Of course, the real Queen’s entry wasn’t compromised for the fun and she made a graceful entrance (through a proper door in the arena) with the Duke of Edinburgh.

Mr Bean’s antics at the Olympics:

Then the London Symphony Orchestra, led by Simon Rattle, began performing. Rattle conducted the orchestra to play “Chariots of Fire” and some seconds into the smooth melody of violins, cellos and double basses, a certain someone played a note on his keyboard. In his full-fledged Mr Bean character, Rowan Atkinson was dropping the beat like a pro! Atkinson has always been a silent winner as Mr Bean and made millions laugh with his antics. Having to play only a single key recurrently on the keyboard throughout, a bored Bean was seen checking his mobile phone, his watch, managing to sneeze and wiping his nose without missing his note. He is also seen sleeping and dreaming about cheating to win a race on the beach. He wakes up to a shocked Simon Rattle looking angrily at him playing his instrument even after the performance has ended.

This sequence cannot be explained justly in words, maybe because Mr Bean rarely uses any! It has to be watched to have a taste of the grand combination of a quintessentially British event paired with a comedic genius. Rowan Atkinson is easily the pride of British comedy!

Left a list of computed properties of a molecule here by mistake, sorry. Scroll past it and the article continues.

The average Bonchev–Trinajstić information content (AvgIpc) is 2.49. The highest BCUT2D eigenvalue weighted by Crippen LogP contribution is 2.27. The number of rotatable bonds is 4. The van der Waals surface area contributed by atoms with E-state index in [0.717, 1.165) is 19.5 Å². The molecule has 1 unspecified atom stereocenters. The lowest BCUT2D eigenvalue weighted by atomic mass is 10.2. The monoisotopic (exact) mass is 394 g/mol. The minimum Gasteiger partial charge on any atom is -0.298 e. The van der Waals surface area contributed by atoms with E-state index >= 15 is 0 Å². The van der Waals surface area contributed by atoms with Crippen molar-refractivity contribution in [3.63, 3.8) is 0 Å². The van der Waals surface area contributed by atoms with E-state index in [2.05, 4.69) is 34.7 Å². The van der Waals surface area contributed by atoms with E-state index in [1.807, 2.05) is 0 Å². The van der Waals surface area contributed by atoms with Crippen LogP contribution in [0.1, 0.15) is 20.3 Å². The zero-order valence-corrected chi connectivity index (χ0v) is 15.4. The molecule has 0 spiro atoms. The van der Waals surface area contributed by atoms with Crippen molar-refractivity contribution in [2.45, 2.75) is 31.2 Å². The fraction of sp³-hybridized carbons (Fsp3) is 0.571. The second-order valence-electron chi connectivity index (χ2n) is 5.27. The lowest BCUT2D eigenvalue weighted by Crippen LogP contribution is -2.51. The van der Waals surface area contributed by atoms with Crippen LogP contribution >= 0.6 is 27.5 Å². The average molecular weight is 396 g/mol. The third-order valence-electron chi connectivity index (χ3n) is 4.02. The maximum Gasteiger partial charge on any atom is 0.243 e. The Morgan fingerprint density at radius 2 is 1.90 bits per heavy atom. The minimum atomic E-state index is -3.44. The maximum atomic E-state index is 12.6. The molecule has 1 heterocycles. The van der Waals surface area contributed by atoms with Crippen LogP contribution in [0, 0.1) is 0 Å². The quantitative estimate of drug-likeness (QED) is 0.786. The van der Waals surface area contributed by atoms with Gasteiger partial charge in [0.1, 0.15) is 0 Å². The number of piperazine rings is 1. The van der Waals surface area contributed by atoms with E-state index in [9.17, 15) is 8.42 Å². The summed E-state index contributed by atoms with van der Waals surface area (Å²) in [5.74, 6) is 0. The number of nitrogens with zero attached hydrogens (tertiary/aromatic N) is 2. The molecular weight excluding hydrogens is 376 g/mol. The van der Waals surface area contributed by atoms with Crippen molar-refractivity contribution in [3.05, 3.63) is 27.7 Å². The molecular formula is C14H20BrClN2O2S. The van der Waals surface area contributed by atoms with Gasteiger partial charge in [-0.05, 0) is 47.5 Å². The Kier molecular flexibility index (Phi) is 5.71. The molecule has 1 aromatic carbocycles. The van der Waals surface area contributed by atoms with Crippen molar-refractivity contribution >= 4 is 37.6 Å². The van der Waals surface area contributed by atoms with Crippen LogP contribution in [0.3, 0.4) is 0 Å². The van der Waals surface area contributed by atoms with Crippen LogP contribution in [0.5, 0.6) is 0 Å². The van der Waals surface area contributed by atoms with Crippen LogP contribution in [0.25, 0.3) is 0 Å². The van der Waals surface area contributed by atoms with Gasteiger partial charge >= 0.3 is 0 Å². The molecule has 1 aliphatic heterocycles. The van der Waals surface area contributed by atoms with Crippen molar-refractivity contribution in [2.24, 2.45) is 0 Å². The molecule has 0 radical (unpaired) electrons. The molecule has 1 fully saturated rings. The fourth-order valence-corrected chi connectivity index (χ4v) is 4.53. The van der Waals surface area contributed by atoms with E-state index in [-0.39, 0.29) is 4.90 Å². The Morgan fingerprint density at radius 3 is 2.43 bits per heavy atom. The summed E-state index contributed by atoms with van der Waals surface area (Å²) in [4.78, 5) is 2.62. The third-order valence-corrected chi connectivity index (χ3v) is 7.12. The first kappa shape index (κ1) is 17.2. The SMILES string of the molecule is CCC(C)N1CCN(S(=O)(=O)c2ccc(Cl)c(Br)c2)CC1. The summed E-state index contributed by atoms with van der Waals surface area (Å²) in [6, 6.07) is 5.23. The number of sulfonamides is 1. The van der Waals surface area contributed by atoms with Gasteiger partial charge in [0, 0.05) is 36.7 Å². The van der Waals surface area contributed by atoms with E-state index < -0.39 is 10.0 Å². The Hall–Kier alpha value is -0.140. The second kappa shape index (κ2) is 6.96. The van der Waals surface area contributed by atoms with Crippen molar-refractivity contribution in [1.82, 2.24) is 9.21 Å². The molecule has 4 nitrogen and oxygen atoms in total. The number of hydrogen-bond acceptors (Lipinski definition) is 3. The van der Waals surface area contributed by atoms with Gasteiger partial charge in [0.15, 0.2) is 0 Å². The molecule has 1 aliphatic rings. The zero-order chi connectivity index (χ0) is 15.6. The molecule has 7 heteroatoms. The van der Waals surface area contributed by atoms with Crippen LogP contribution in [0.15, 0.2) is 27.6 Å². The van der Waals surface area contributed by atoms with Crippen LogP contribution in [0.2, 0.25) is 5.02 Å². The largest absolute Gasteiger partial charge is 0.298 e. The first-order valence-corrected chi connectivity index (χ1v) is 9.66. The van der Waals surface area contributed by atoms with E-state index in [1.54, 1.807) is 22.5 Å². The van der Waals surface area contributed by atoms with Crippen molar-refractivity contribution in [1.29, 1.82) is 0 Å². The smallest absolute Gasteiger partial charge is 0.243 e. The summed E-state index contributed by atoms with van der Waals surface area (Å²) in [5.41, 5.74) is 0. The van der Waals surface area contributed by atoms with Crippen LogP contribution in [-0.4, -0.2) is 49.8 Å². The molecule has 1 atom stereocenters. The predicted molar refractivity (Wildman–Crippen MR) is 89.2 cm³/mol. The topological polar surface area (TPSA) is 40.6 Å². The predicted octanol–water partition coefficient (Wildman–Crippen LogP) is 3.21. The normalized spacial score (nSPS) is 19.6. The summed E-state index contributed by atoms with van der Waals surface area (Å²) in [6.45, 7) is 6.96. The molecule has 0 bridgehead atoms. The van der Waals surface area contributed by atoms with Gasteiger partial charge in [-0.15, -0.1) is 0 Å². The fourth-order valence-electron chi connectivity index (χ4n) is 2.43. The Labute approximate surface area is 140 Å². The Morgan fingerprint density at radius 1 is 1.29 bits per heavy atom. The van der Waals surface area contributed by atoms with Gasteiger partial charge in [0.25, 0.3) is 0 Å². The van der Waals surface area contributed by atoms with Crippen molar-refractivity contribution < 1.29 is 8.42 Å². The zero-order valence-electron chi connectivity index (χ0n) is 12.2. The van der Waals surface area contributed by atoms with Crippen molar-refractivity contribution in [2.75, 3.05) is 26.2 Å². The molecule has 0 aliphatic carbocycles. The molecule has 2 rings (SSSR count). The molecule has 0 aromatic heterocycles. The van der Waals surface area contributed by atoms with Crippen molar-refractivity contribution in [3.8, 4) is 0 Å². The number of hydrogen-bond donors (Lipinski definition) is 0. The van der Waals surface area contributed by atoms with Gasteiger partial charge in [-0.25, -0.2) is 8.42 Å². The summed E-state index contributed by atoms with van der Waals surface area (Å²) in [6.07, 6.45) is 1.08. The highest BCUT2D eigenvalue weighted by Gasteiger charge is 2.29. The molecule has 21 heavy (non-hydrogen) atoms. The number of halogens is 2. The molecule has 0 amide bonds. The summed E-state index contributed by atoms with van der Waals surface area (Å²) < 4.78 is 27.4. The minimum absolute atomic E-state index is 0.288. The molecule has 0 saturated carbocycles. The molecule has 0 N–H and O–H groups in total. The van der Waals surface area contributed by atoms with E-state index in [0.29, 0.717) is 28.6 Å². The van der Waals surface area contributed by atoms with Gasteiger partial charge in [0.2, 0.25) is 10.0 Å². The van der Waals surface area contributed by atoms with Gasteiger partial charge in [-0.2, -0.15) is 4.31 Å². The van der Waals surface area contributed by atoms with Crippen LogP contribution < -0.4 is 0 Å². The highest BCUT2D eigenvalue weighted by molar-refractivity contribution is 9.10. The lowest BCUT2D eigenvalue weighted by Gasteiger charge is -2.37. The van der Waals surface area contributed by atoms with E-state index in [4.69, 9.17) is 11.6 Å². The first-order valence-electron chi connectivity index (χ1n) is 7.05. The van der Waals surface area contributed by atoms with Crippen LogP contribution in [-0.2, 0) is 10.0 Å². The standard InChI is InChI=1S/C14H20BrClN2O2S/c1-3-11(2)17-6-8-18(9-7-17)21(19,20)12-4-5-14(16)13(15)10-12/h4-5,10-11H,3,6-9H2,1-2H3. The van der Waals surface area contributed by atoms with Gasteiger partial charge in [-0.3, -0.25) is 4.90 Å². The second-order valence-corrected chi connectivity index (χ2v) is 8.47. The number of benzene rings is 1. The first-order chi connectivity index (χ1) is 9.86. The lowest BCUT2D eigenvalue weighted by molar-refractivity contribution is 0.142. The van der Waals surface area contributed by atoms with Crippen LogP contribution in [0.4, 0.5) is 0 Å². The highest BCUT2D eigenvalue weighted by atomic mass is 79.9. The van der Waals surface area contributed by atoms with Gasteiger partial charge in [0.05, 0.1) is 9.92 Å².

Arrival of the Olympic torch:

Speed-boating along the Thames came the very handsome David Beckham with a beacon to light the Olympic torch. The dazzling boat, lit in pink and blue, streamed smoothly as firecrackers simultaneously spurted on the riverside to welcome it. Five-time Olympic gold medallist in rowing, Sir Steve Redgrave, awaited torch-in-hand for the celebrated footballer. When the boat halted, Redgrave lit the torch and paced, running upstairs to bring it to the stadium.

Construction workers lined up on the sides and the spectators chanted in excitement, applauding in joy, as the British sporting legend made his way inside the stadium. This almost ritualistic ceremony is always a reminder of history; of ancient Greece where it all began. The man running with a torch in his hand held up high has almost become an emblem of inspiration for sportsmen and fans around the world.